October 1, 2012
This is the first post in a series about the evolution of pricing and the renewed focus on profitability.
If you take a step back and look at the evolution of the pricing space, it’s easy to see it as an outgrowth of BI tools. In other words, pricing was simply a very specialized application of enterprise data mining. The idea is that an analyst mines your ERP master data in search of holes in your pricing based on past transactions.
So then the origins of pricing software were rooted in analytics. And many of today’s vendors are still stuck there. But even for those that have expanded the scope of their solutions beyond analytics, this BI pedigree has shaped the approach to solving this problem. More on that in a bit…
But first, what indeed is the problem that these vendors are trying to solve?
The Problem with Pricing
Religious doctrine in the pricing space has long held that the problem pricing vendors are trying to solve is a pricing problem.
Makes sense right? And this is where things go wrong.
Pricing is never the problem. Poor pricing is a symptom of an unprofitable company. Companies must set prices in order to collect revenue for the value they deliver. But if a company could be profitable without ever worrying about price, it would gladly drop this word from its vocabulary. Listing fees aside, does eBay have to concern itself with pricing? No!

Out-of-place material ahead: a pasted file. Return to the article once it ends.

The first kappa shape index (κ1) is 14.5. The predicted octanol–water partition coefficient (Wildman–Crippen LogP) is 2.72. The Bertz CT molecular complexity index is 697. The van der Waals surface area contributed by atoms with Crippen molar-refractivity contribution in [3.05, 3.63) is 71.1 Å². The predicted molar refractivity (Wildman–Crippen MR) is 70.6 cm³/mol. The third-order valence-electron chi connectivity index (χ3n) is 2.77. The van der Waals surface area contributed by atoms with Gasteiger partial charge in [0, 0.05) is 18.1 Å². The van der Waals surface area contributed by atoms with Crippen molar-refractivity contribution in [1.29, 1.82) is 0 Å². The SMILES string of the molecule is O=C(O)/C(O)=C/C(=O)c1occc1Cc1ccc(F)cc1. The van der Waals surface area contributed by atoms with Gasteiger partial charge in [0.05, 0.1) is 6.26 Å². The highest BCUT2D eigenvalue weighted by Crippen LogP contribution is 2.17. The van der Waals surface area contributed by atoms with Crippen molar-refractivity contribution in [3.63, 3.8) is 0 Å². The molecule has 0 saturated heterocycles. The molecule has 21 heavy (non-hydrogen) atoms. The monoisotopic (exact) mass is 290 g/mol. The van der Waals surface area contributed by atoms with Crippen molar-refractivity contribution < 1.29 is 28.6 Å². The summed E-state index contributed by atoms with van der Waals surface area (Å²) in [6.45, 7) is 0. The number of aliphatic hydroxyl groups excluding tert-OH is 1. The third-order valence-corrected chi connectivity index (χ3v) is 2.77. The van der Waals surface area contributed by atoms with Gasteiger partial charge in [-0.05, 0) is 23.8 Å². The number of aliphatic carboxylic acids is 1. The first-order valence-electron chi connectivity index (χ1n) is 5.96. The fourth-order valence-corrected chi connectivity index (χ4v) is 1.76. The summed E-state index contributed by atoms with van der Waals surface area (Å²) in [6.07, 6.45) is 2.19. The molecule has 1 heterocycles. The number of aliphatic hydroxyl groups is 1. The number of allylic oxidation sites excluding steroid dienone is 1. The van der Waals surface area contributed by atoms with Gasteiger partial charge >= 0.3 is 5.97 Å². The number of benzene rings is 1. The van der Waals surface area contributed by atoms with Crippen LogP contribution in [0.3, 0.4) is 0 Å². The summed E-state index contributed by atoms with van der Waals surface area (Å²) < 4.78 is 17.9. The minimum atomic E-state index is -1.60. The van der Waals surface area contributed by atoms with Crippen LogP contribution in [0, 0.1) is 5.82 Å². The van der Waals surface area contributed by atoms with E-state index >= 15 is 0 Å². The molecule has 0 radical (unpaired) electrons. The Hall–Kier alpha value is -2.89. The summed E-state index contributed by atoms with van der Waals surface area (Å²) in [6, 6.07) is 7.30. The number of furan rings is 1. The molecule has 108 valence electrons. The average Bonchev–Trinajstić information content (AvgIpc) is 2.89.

So the real problem that pricing vendors solve is profitability. How do you use price (and other means) to improve a company’s profits, so you can grow, invest in R&D, and return value to your shareholders.
It’s Hard to Shake Your Past
Pricing’s origins in analytics has meant that every pricing vendor has approached the profitability problem with an analytics first motto. “First we need to get our hands on all your master data.”
The traditional pricing project has always started with ETL (Extract, Transfer, Load), not to mention transformation and normalization. Once this is done, the traditional project has looked like this:
Your pricing analyst begins parsing through the data in search of valuable opportunities. (Most pricing projects stop here.)
The pricing team works with product management to set better pricing policies and target price guidance. (A few companies make it here.)
Lastly, you deliver this guidance in the form of deal-specific analytics through a quoting solution. Unfortunately, user adoption tends to scrape bottom because this solution wasn’t built with Sales in mind; instead, reps call the Deal Desk after each meeting. (Very few companies make it this far.)
When you have a pricing hammer, everything looks like a nail.
Next week’s post will look at how you can turn this current approach to pricing on its head.